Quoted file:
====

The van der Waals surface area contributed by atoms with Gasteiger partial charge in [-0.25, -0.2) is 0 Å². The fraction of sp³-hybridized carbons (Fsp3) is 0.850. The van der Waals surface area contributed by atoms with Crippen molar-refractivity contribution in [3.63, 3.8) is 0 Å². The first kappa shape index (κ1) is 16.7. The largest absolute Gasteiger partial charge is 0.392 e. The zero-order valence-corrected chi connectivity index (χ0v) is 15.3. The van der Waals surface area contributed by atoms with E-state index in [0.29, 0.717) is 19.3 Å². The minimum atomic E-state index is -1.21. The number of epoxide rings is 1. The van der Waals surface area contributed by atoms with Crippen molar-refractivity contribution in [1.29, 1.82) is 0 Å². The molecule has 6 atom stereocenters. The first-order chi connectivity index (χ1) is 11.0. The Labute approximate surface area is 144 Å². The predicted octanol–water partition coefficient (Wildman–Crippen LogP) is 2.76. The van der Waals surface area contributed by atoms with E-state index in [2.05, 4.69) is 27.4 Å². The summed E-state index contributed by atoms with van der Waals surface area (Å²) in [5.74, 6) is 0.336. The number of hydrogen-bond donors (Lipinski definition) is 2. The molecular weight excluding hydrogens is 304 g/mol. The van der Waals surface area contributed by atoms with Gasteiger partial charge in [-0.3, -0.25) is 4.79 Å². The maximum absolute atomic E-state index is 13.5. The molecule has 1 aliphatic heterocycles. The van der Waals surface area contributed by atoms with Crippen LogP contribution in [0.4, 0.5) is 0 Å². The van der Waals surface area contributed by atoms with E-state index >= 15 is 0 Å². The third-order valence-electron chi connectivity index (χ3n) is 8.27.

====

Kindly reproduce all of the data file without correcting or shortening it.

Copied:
The van der Waals surface area contributed by atoms with Gasteiger partial charge in [-0.25, -0.2) is 0 Å². The fraction of sp³-hybridized carbons (Fsp3) is 0.850. The van der Waals surface area contributed by atoms with Crippen molar-refractivity contribution in [3.63, 3.8) is 0 Å². The first kappa shape index (κ1) is 16.7. The largest absolute Gasteiger partial charge is 0.392 e. The zero-order valence-corrected chi connectivity index (χ0v) is 15.3. The van der Waals surface area contributed by atoms with E-state index in [0.29, 0.717) is 19.3 Å². The minimum atomic E-state index is -1.21. The number of epoxide rings is 1. The van der Waals surface area contributed by atoms with Crippen molar-refractivity contribution in [1.29, 1.82) is 0 Å². The molecule has 6 atom stereocenters. The first-order chi connectivity index (χ1) is 11.0. The Labute approximate surface area is 144 Å². The predicted octanol–water partition coefficient (Wildman–Crippen LogP) is 2.76. The van der Waals surface area contributed by atoms with E-state index in [2.05, 4.69) is 27.4 Å². The summed E-state index contributed by atoms with van der Waals surface area (Å²) in [5.74, 6) is 0.336. The number of hydrogen-bond donors (Lipinski definition) is 2. The molecular weight excluding hydrogens is 304 g/mol. The van der Waals surface area contributed by atoms with Gasteiger partial charge in [-0.3, -0.25) is 4.79 Å². The maximum absolute atomic E-state index is 13.5. The molecule has 1 aliphatic heterocycles. The van der Waals surface area contributed by atoms with Crippen LogP contribution in [0.4, 0.5) is 0 Å². The van der Waals surface area contributed by atoms with E-state index >= 15 is 0 Å². The third-order valence-electron chi connectivity index (χ3n) is 8.27.